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The National Human Genome Research Institute conducts genetic and genomic research, funds genetic and genomic research and promotes that research to advance genomics in health care.


Applying of antiseptic to a wound on a child's knee.

NIH researchers unveil new wound-healing role for protein-folding gene in mice

National Institutes of Health (NIH), researchers have identified a novel role for a gene known as heat shock protein 60 (Hsp60), finding that it is critical in tissue regeneration and wound healing. Researchers found that topical treatment of an Hsp60-containing gel dramatically accelerates wound closure in a diabetic mouse model. The study was published online today, October 27, in the journal npj Regenerative Medicine.

Niemann-Pick Disease

Gene therapy shows promise for treating Niemann-Pick disease type C1

For the first time, NIH researchers have demonstrated in mice that gene therapy may be the best method for correcting the single faulty gene that causes Niemann-Pick disease, type C1 (NPC1), a rare and fatal disorder of the central nervous system. The study, led by researchers at the National Human Genome Research Institute and the Eunice Kennedy Shriver National Institute of Child Health and Human Development, was published Oct. 26 in Human Molecular Genetics.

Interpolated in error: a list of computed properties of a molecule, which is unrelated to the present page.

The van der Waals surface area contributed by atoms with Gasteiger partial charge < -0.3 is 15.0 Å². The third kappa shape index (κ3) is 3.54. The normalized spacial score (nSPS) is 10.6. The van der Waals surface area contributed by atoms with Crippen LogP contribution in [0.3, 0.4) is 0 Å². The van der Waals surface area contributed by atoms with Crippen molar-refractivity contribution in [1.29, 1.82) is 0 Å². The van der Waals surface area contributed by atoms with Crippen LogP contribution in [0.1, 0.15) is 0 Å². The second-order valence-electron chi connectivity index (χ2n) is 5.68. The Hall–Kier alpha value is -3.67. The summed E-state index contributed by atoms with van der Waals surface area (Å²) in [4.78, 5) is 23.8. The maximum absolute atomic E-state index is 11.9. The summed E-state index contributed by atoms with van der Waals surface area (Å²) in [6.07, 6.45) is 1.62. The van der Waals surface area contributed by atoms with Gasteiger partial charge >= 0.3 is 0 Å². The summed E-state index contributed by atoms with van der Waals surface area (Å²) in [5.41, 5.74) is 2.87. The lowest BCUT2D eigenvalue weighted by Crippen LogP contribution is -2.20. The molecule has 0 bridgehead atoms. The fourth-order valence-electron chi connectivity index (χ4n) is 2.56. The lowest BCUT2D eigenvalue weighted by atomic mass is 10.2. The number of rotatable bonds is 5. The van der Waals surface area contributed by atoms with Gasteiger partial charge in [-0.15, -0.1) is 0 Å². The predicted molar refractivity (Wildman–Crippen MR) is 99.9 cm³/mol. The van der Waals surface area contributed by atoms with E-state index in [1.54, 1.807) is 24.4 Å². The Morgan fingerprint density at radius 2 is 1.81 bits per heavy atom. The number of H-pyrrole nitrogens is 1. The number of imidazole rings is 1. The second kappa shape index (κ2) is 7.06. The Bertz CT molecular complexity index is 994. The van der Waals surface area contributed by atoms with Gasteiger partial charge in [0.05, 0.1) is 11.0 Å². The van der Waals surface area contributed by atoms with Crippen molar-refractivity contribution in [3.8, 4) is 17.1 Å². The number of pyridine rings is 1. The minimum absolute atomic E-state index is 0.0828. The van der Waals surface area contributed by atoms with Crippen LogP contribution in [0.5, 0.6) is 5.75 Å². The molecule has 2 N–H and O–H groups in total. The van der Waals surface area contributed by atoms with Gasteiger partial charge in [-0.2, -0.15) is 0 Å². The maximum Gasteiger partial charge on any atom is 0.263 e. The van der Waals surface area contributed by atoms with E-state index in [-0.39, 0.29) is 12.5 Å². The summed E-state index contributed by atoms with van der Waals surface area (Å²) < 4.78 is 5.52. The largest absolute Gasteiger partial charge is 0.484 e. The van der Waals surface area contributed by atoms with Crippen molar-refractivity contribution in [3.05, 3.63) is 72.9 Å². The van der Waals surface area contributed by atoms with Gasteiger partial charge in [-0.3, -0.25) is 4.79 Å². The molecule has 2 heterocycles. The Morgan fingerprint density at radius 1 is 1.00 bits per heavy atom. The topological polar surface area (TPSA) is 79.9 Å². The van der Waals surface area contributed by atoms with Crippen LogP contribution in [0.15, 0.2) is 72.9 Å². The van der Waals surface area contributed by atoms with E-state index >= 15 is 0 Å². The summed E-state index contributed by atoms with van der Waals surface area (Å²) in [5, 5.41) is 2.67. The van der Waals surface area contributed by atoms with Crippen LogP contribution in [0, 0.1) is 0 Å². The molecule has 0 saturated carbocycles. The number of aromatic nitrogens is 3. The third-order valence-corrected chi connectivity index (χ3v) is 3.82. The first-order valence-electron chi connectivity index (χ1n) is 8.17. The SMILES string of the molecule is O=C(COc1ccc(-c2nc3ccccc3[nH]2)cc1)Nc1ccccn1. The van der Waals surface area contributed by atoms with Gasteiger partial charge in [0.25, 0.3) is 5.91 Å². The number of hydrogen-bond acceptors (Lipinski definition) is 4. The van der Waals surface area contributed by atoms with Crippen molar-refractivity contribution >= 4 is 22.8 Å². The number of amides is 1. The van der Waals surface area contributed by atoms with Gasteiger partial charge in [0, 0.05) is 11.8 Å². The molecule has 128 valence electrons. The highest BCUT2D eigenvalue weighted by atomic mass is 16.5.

Leslie Biesecker, M.D.

NHGRI branch chief elected to National Academy of Medicine

Leslie G. Biesecker, M.D., chief of NHGRI's Medical Genomics and Metabolic Genetics Branch, has been elected to the National Academy of Medicine (NAM). Dr. Biesecker is a clinical and molecular geneticist who studies the cause of rare disorders, such as Proteus syndrome, to improve medical treatment for affected individuals. NAM recognizes individuals who have made major contributions to the advancement of medical science, health care and public health.

Eric Green

NHGRI technology development programs blaze forward

In this issue of The Genomics Landscape, we feature an overview of NHGRI's impressive technology development programs and the many accomplishments and goals those programs have achieved. There's also a story on an NHGRI training program that "turns docs into researchers," a review of a recent workshop that focused on family health history tools and a welcome to two new policy and education fellows.

Nucleic Acid

NIH commits $6.7 million to advance DNA, RNA sequencing technology

NHGRI is pushing beyond current capabilities in genome sequencing. New funding awards, totaling approximately $6.7 million, are part of a technology investment that began in 2004. The aim is to advance the development of genome sequencing technologies that are faster, cheaper, and more accurate and sensitive than those we already have.